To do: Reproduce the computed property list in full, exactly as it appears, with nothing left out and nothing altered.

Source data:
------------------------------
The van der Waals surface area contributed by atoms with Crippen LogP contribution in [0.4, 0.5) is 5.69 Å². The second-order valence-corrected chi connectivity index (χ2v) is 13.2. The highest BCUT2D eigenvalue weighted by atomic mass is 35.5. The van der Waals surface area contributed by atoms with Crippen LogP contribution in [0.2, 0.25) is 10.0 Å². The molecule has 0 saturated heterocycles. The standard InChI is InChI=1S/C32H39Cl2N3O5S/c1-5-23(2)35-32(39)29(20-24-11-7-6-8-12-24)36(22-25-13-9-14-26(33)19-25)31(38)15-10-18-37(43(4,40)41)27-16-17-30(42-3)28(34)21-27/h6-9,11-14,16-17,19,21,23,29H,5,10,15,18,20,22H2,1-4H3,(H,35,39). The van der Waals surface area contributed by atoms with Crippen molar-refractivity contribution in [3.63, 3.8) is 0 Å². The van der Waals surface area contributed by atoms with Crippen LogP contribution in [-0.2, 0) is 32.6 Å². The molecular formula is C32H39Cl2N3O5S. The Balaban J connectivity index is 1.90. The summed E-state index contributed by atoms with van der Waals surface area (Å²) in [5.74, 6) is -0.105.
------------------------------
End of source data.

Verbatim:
The van der Waals surface area contributed by atoms with Crippen LogP contribution in [0.4, 0.5) is 5.69 Å². The second-order valence-corrected chi connectivity index (χ2v) is 13.2. The highest BCUT2D eigenvalue weighted by atomic mass is 35.5. The van der Waals surface area contributed by atoms with Crippen LogP contribution in [0.2, 0.25) is 10.0 Å². The molecule has 0 saturated heterocycles. The standard InChI is InChI=1S/C32H39Cl2N3O5S/c1-5-23(2)35-32(39)29(20-24-11-7-6-8-12-24)36(22-25-13-9-14-26(33)19-25)31(38)15-10-18-37(43(4,40)41)27-16-17-30(42-3)28(34)21-27/h6-9,11-14,16-17,19,21,23,29H,5,10,15,18,20,22H2,1-4H3,(H,35,39). The van der Waals surface area contributed by atoms with Crippen molar-refractivity contribution in [3.63, 3.8) is 0 Å². The van der Waals surface area contributed by atoms with Crippen LogP contribution in [-0.2, 0) is 32.6 Å². The molecular formula is C32H39Cl2N3O5S. The Balaban J connectivity index is 1.90. The summed E-state index contributed by atoms with van der Waals surface area (Å²) in [5.74, 6) is -0.105.